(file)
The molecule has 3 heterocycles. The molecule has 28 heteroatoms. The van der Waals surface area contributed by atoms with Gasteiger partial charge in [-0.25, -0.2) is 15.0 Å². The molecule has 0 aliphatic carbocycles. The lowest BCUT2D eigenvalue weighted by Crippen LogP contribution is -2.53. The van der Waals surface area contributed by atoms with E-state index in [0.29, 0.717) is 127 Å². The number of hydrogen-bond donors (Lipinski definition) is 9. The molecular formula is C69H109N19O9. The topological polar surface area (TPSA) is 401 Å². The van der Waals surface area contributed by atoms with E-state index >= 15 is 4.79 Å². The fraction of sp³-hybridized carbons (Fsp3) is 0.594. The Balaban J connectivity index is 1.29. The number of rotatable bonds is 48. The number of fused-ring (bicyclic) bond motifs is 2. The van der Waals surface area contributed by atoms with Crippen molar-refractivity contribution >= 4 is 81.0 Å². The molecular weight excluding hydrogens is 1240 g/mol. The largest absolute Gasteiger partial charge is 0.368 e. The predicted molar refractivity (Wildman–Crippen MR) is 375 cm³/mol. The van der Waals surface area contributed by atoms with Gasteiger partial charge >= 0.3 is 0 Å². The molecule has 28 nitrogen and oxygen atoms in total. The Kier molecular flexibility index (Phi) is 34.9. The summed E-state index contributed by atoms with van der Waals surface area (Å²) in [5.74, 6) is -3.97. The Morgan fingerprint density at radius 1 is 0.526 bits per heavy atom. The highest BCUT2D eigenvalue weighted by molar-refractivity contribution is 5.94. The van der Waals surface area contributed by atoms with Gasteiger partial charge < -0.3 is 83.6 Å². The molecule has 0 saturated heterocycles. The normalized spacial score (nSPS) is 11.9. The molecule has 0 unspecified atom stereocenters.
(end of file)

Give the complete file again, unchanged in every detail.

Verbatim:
The molecule has 3 heterocycles. The molecule has 28 heteroatoms. The van der Waals surface area contributed by atoms with Gasteiger partial charge in [-0.25, -0.2) is 15.0 Å². The molecule has 0 aliphatic carbocycles. The lowest BCUT2D eigenvalue weighted by Crippen LogP contribution is -2.53. The van der Waals surface area contributed by atoms with E-state index in [0.29, 0.717) is 127 Å². The number of hydrogen-bond donors (Lipinski definition) is 9. The molecular formula is C69H109N19O9. The topological polar surface area (TPSA) is 401 Å². The van der Waals surface area contributed by atoms with E-state index >= 15 is 4.79 Å². The fraction of sp³-hybridized carbons (Fsp3) is 0.594. The Balaban J connectivity index is 1.29. The number of rotatable bonds is 48. The number of fused-ring (bicyclic) bond motifs is 2. The van der Waals surface area contributed by atoms with Crippen molar-refractivity contribution >= 4 is 81.0 Å². The molecular weight excluding hydrogens is 1240 g/mol. The largest absolute Gasteiger partial charge is 0.368 e. The predicted molar refractivity (Wildman–Crippen MR) is 375 cm³/mol. The van der Waals surface area contributed by atoms with Gasteiger partial charge >= 0.3 is 0 Å². The molecule has 28 nitrogen and oxygen atoms in total. The Kier molecular flexibility index (Phi) is 34.9. The summed E-state index contributed by atoms with van der Waals surface area (Å²) in [5.74, 6) is -3.97. The Morgan fingerprint density at radius 1 is 0.526 bits per heavy atom. The highest BCUT2D eigenvalue weighted by molar-refractivity contribution is 5.94. The van der Waals surface area contributed by atoms with Gasteiger partial charge < -0.3 is 83.6 Å². The molecule has 0 saturated heterocycles. The normalized spacial score (nSPS) is 11.9. The molecule has 0 unspecified atom stereocenters.